Lake Solitude it was not.
For years, the 35-acre picturesque lake, waterfall and century-old dam had been an unspoiled treasure for local residents, but through the power of social media, the secret got out.
People began pouring in, bringing portable speakers, children and food, and leaving behind trash. Borough officials installed extra garbage cans and portable toilets, and brought in police officers to direct traffic — many vehicles with New York license plates. On a recent Sunday, some visitors had to be turned away.
Residents had seen enough. They swarmed a virtual town-hall-style meeting this month, demanding that Lake Solitude be shut. Last week, the Borough of High Bridge complied, closing the area to all visitors.
Doesn’t seem totally unreasonable at first glance, I guess. But…
“We have droves of out-of-state Spanish people and they leave their crap lying on the ground,” said Lester Tomson, 58, who regularly fished the stream.
Mr. Tomson, a registered Democrat, is one of a number of people who, on social media and in conversation, have suggested that Immigration and Customs Enforcement should have been called to the park.
“It’s not a racist thing,” he said in an interview. “It’s a thing where you observe things, and your observations are based in facts and not in racism.”
In High Bridge, the decision last week to close Lake Solitude was made for health precautions and because the parking lots were at capacity, according to the borough’s mayor, Michele Lee.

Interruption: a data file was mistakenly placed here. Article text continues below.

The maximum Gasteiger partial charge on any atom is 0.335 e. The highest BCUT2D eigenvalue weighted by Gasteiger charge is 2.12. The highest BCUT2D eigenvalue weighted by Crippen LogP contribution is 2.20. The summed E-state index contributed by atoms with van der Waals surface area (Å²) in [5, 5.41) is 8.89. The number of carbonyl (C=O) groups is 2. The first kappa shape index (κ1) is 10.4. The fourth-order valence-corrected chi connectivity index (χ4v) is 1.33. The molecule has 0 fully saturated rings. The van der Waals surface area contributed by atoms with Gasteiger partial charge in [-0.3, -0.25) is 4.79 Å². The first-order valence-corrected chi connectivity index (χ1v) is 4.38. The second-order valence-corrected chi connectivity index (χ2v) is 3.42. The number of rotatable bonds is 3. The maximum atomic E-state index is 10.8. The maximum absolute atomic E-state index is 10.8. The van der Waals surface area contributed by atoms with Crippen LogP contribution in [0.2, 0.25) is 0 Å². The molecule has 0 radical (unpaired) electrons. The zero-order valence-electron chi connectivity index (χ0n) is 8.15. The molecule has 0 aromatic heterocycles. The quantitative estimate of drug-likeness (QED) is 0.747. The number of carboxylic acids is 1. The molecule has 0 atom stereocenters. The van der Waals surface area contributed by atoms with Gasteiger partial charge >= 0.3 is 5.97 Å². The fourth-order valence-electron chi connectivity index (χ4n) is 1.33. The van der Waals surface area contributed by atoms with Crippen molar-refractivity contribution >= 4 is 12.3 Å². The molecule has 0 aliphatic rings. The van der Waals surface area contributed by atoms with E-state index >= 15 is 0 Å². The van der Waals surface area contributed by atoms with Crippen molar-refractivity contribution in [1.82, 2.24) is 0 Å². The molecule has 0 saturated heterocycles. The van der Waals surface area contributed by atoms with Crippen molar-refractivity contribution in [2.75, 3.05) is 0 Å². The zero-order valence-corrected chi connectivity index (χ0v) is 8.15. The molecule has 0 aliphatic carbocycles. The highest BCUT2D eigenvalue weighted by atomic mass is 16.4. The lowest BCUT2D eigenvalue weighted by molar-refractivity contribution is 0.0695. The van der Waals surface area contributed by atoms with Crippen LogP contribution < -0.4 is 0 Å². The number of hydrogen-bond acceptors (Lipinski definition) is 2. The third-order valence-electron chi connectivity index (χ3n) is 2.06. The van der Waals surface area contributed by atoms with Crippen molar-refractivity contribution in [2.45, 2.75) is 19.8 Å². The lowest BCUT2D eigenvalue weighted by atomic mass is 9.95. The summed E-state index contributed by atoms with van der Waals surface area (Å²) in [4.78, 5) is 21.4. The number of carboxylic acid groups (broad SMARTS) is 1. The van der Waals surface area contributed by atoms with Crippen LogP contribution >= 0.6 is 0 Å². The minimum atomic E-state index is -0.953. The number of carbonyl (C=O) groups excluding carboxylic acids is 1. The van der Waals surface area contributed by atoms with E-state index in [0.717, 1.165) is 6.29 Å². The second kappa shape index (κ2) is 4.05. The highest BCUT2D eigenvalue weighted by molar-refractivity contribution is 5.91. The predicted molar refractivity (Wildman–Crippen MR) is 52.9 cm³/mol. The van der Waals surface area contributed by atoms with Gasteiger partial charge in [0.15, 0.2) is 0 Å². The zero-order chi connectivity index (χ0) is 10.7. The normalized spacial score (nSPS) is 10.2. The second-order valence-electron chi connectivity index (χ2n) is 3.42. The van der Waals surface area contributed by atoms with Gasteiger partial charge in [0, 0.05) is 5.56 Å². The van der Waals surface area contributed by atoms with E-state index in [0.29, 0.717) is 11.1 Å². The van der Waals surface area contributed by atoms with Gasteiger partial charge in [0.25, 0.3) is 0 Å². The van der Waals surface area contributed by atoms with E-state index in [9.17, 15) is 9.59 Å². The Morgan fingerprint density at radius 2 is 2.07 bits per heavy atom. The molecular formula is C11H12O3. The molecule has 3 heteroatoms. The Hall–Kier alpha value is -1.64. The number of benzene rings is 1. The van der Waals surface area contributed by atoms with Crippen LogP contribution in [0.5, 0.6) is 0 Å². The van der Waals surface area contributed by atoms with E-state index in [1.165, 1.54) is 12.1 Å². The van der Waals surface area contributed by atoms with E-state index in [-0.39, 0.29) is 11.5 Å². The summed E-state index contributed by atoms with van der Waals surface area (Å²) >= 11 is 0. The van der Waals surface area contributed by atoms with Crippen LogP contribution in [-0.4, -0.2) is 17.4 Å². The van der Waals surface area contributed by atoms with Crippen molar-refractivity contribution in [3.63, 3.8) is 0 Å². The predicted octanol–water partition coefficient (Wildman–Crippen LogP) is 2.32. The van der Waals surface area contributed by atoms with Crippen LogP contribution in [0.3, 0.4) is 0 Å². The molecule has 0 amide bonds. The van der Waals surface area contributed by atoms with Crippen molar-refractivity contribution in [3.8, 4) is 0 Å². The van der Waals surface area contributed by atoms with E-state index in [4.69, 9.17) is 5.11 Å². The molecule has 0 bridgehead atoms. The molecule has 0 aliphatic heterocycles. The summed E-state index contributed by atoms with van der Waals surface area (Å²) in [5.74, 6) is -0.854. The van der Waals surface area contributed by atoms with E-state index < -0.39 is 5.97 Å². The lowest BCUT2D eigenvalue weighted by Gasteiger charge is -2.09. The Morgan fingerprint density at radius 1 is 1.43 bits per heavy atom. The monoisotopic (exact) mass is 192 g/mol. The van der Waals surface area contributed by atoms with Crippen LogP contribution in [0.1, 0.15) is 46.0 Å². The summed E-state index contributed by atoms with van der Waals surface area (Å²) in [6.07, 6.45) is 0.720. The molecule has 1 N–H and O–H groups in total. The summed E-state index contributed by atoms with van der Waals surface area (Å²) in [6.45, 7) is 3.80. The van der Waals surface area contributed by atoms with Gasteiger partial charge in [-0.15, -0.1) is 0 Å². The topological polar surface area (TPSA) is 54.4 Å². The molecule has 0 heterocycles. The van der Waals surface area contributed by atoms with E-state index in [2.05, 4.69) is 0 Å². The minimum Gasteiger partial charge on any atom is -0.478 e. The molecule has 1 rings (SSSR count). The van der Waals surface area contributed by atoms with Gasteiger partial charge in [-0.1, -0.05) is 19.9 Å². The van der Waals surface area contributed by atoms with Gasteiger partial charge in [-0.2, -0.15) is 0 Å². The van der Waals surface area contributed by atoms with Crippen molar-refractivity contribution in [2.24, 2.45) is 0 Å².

But three days earlier, during the virtual meeting, some public comments cited other reasons: One man expressed that he felt unsafe after a male visitor to the lake said, “Hola, señorita,” to his wife.
“We are an inclusive community. We are going to be accepting of everybody, regardless of race or faith or who you love,” Mayor Lee, a Democrat, said. “We did what we have to do because it was really becoming a safety concern.”
The mayor said that the crowds grew drastically after a TikTok video that called the site a “hidden gem” went viral.
Ms. Lee said that the borough’s decision had nothing to do with any overt or subtle xenophobia or racism — like the discussions about the cleanliness of “those people” that could recently be overheard over pints of Keepin’ Local beer on the patio of a local brewery and taproom.
This is how white supremacy works. It’s not just about the KKK. And it’s not located in rural Alabama. It’s located next door. It’s located in the suburbs. It’s located in rich whites in cities. It’s located in you. And the lesson of the present needs to be to attack that within you in active ways.